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I am trying to compile this code:

class OthelloState {
public: // constructor 

    Othello(int r, int c);

/* other stuff */

private: // private data

    const int rows;

    const int columns;

    int board[rows][columns];
}

I keep ending up with:

OthelloState.h:109: error: invalid use of non-static data member 'OthelloState::rows'
OthelloState.h:115: error: from this location
OthelloState.h:115: error: array bound is not an integer constant
OthelloState.h:112: error: invalid use of non-static data member 'OthelloState::columns'
OthelloState.h:115: error: from this location
OthelloState.h:115: error: array bound is not an integer constant

I assume that this means I have to make rows and columns static. But if I make them static, I cannot initialize either with from a constructor, the way I have to for this project...

Is there some other way I can do this?

PS: I know that in real Othello, the board is a square 8 by 8 grid...But after considering how long it would take the computer to generate the next best move on a partial 8 by 8 grid, we are not going to play with "real" Othello board (i.e. no predefined board sizes).

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Not static, but "constant and determinable at compile-time". –  Karl Knechtel Nov 2 '11 at 2:49
    
Don't you need to initialize rows and columns? They are consts. –  muntoo Nov 2 '11 at 4:05
    
@muntoo I initialized them in the constructor in the cpp file. –  Matthew D Nov 2 '11 at 16:49

4 Answers 4

up vote 3 down vote accepted

In C++, variable length arrays are not allowed. board[][] needs to know both of its dimensions at compile time. You can use vector<vector<int> > board;, if you want to initialize row and col at runtime.

class OthelloState {
public:
    OthelloState(int r, int c);

private: // private data
    const int rows;  // should be 'unsigned int'
    const int columns;

    vector<vector<int> > board;  
};

Other solution:

Suppose you know rows and cols at compile time then you can use template. That is as good as initializing row and col in constructor.

template<unsigned int row, unsigned int col>
class OthelloState {
public:
...
private:
  int board[row][col];
};

Usage:

  OthelloState<8,8> obj;
  OthelloState<10,10> obj;
share|improve this answer
    
Could I use your template method without knowing rows and columns at compile time? –  Matthew D Nov 2 '11 at 3:16
    
@MatthewD, No. The templates can be used only with compile-time information. –  iammilind Nov 2 '11 at 3:18
    
vector<vector<int> > board[rows][columns];: Is that syntax C++11? –  Emile Cormier Nov 2 '11 at 3:18
    
@EmileCormier, it was a bad copy paste. Thanks & Edited. –  iammilind Nov 2 '11 at 3:21

if it's always 8x8, then constants are a minimal solution. here's one way to declare it:

class OthelloState {
    // ...
private:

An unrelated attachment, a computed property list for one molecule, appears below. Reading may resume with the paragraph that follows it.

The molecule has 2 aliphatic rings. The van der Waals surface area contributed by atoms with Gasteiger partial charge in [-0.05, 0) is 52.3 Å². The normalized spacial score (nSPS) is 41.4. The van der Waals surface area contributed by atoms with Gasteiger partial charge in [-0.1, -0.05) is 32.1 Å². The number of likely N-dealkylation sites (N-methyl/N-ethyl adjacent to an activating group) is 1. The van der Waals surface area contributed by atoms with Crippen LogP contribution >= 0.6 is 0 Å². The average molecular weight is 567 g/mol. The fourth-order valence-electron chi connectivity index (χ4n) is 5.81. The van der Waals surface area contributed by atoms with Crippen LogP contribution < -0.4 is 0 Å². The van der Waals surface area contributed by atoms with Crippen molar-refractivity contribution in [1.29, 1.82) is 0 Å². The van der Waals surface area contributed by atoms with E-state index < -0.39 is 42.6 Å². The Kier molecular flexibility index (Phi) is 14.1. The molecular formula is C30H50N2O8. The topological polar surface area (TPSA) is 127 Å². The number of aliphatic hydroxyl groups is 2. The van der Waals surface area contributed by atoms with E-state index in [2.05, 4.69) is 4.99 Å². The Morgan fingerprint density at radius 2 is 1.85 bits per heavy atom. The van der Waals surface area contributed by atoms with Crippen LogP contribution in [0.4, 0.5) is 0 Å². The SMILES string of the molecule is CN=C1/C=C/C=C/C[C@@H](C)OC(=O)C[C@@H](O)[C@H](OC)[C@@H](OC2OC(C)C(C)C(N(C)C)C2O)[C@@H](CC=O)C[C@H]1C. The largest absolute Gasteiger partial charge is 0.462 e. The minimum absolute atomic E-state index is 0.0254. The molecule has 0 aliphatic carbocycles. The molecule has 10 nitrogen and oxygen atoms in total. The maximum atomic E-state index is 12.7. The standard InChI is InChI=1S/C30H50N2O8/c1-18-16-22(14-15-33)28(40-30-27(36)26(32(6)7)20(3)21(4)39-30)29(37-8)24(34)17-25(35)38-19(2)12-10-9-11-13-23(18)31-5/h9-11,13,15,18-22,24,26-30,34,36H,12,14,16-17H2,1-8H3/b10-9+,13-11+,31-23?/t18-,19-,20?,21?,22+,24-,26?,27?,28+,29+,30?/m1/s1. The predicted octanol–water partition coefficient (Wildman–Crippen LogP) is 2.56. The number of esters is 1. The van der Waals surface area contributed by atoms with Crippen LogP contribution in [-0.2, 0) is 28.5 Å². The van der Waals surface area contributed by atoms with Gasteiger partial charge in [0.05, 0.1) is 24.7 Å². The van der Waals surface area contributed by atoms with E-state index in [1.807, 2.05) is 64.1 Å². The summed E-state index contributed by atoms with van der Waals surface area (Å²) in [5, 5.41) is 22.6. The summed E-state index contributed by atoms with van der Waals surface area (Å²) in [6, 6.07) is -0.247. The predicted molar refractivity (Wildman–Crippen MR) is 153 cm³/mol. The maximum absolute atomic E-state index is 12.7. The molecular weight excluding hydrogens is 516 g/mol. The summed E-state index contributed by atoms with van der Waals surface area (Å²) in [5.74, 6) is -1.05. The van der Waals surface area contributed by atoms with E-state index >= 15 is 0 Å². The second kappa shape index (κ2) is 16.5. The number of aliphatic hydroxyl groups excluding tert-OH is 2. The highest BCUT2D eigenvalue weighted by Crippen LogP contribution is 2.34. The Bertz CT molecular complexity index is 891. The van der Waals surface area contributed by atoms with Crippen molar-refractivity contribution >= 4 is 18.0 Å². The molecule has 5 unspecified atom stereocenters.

enum { rows = 8, columns = 8 };
    int board[rows][columns];
};
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But after considering how long it would take the computer to generate the next best move on a partial 8 by 8 grid, we are not going to play with "real" Othello board (i.e. no predefined board sizes).

I deduce from that sentence that you're working on a homework assignment. If that's the case, then it might not be possible/practical for you to use Boost.MultiArray (unless your instructor advised you that it's okay to use Boost).

That leaves vector< vector<int> > which are a PITA to initialize properly. Before you can even use vector< vector<int> >, you have to loop through each inner vector and resize it.

Boost.MultiArray is basically just an overglorified wrapper around a 1D array of data. I therefore propose a third alternative: Roll up your own 2D wrapper around a flat one-dimensional vector. You can overload operator() to mimic the [][] behavior of 2D arrays:

int operator()(size_t row, size_t col) {/*compute index into 1D array*/}

I posted an example of this kind of wrapper here.

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You're trying to dynamically define the size of a compile-time, fixed size array at runtime. You will need to dynamically allocate the memory. You also need your constructor to have the same name as your class

class OthelloState {
public: // constructor 

OthelloState(int r, int c)
{ 
   board = new int[r];
   for(int i = 0; i < r; i++)
   {
      board[i] = new int[c];
   }
}


/* other stuff */

private: // private data

   const int rows;

   const int columns;

   int **board;
};

Make sure you have matching deletes for all your news in a destructor if you use this method, though

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1  
I do not recommend this approach. You're just asking for dangling pointer problems. You need to provide a copy constructor and copy assignment so that deep copies are made (or alternatively, make the copy-ctor and assignment private to make the class non-copyable). –  Emile Cormier Nov 2 '11 at 3:50
    
vector< vector<int> > does exactly the same thing as this solution without all the memory management pitfalls. –  Emile Cormier Nov 2 '11 at 3:51
    
Yes, proper memory management in required, but it's a solution for creating a primitive 2-d array when the size is not known until runtime. I agree that vector< vector<int> > is at least a safer way to create some 2-dimensional matrix, but I don't think it's the best answer to the question as it's stated. –  Joshua Clark Nov 2 '11 at 4:04
    
shouldn't it be board[i] = new int[c]; ? –  jakev Aug 29 '12 at 21:19
    
Yep. Nice catch. –  Joshua Clark Aug 30 '12 at 22:29

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